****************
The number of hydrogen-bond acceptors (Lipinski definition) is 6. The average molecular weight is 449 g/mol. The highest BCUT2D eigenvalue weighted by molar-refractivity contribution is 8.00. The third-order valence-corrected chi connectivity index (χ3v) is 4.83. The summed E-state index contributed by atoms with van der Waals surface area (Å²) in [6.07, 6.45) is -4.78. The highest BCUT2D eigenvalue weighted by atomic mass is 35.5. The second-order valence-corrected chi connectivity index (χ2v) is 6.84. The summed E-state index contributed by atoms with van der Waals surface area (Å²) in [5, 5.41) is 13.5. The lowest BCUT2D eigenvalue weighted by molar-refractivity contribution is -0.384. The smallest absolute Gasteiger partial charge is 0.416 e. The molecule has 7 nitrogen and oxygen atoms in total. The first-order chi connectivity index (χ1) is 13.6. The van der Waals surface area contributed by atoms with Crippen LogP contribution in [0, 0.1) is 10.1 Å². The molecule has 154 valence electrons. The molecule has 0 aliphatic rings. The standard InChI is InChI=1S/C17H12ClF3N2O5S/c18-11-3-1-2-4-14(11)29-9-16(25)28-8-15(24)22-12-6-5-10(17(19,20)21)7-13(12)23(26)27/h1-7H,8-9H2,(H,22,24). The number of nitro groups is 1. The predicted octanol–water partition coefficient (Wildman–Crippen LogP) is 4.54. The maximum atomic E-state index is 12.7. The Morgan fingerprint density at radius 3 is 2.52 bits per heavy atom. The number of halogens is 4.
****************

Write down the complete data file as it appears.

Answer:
The number of hydrogen-bond acceptors (Lipinski definition) is 6. The average molecular weight is 449 g/mol. The highest BCUT2D eigenvalue weighted by molar-refractivity contribution is 8.00. The third-order valence-corrected chi connectivity index (χ3v) is 4.83. The summed E-state index contributed by atoms with van der Waals surface area (Å²) in [6.07, 6.45) is -4.78. The highest BCUT2D eigenvalue weighted by atomic mass is 35.5. The second-order valence-corrected chi connectivity index (χ2v) is 6.84. The summed E-state index contributed by atoms with van der Waals surface area (Å²) in [5, 5.41) is 13.5. The lowest BCUT2D eigenvalue weighted by molar-refractivity contribution is -0.384. The smallest absolute Gasteiger partial charge is 0.416 e. The molecule has 7 nitrogen and oxygen atoms in total. The first-order chi connectivity index (χ1) is 13.6. The van der Waals surface area contributed by atoms with Crippen LogP contribution in [0, 0.1) is 10.1 Å². The molecule has 154 valence electrons. The molecule has 0 aliphatic rings. The standard InChI is InChI=1S/C17H12ClF3N2O5S/c18-11-3-1-2-4-14(11)29-9-16(25)28-8-15(24)22-12-6-5-10(17(19,20)21)7-13(12)23(26)27/h1-7H,8-9H2,(H,22,24). The number of nitro groups is 1. The predicted octanol–water partition coefficient (Wildman–Crippen LogP) is 4.54. The maximum atomic E-state index is 12.7. The Morgan fingerprint density at radius 3 is 2.52 bits per heavy atom. The number of halogens is 4.